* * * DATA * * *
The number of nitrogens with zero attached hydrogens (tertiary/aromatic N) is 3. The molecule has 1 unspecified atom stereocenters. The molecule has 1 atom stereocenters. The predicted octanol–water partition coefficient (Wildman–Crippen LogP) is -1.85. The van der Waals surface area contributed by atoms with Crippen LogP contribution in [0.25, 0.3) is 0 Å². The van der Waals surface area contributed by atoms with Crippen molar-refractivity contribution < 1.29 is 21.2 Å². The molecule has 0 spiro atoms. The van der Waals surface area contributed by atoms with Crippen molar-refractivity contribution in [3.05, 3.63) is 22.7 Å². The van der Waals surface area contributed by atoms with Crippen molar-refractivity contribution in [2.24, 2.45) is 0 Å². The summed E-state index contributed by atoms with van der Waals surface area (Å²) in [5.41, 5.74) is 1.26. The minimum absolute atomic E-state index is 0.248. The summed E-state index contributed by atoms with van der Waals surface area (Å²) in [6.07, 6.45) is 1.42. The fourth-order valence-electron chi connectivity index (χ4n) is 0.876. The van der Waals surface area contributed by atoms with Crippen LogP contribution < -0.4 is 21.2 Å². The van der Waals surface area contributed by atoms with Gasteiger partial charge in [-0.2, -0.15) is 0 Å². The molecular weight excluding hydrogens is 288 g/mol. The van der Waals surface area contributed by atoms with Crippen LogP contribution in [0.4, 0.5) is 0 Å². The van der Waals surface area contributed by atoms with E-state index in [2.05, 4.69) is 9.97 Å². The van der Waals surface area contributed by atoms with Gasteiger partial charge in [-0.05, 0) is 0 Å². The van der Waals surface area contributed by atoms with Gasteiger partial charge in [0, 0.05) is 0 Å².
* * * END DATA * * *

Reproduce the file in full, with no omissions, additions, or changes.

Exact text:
The number of nitrogens with zero attached hydrogens (tertiary/aromatic N) is 3. The molecule has 1 unspecified atom stereocenters. The molecule has 1 atom stereocenters. The predicted octanol–water partition coefficient (Wildman–Crippen LogP) is -1.85. The van der Waals surface area contributed by atoms with Crippen LogP contribution in [0.25, 0.3) is 0 Å². The van der Waals surface area contributed by atoms with Crippen molar-refractivity contribution < 1.29 is 21.2 Å². The molecule has 0 spiro atoms. The van der Waals surface area contributed by atoms with Crippen molar-refractivity contribution in [3.05, 3.63) is 22.7 Å². The van der Waals surface area contributed by atoms with Crippen molar-refractivity contribution in [2.24, 2.45) is 0 Å². The summed E-state index contributed by atoms with van der Waals surface area (Å²) in [5.41, 5.74) is 1.26. The minimum absolute atomic E-state index is 0.248. The summed E-state index contributed by atoms with van der Waals surface area (Å²) in [6.07, 6.45) is 1.42. The fourth-order valence-electron chi connectivity index (χ4n) is 0.876. The van der Waals surface area contributed by atoms with Crippen LogP contribution < -0.4 is 21.2 Å². The van der Waals surface area contributed by atoms with Gasteiger partial charge in [-0.2, -0.15) is 0 Å². The molecular weight excluding hydrogens is 288 g/mol. The van der Waals surface area contributed by atoms with Crippen LogP contribution in [0.4, 0.5) is 0 Å². The van der Waals surface area contributed by atoms with E-state index in [2.05, 4.69) is 9.97 Å². The van der Waals surface area contributed by atoms with Gasteiger partial charge in [-0.05, 0) is 0 Å². The van der Waals surface area contributed by atoms with Gasteiger partial charge in [0, 0.05) is 0 Å².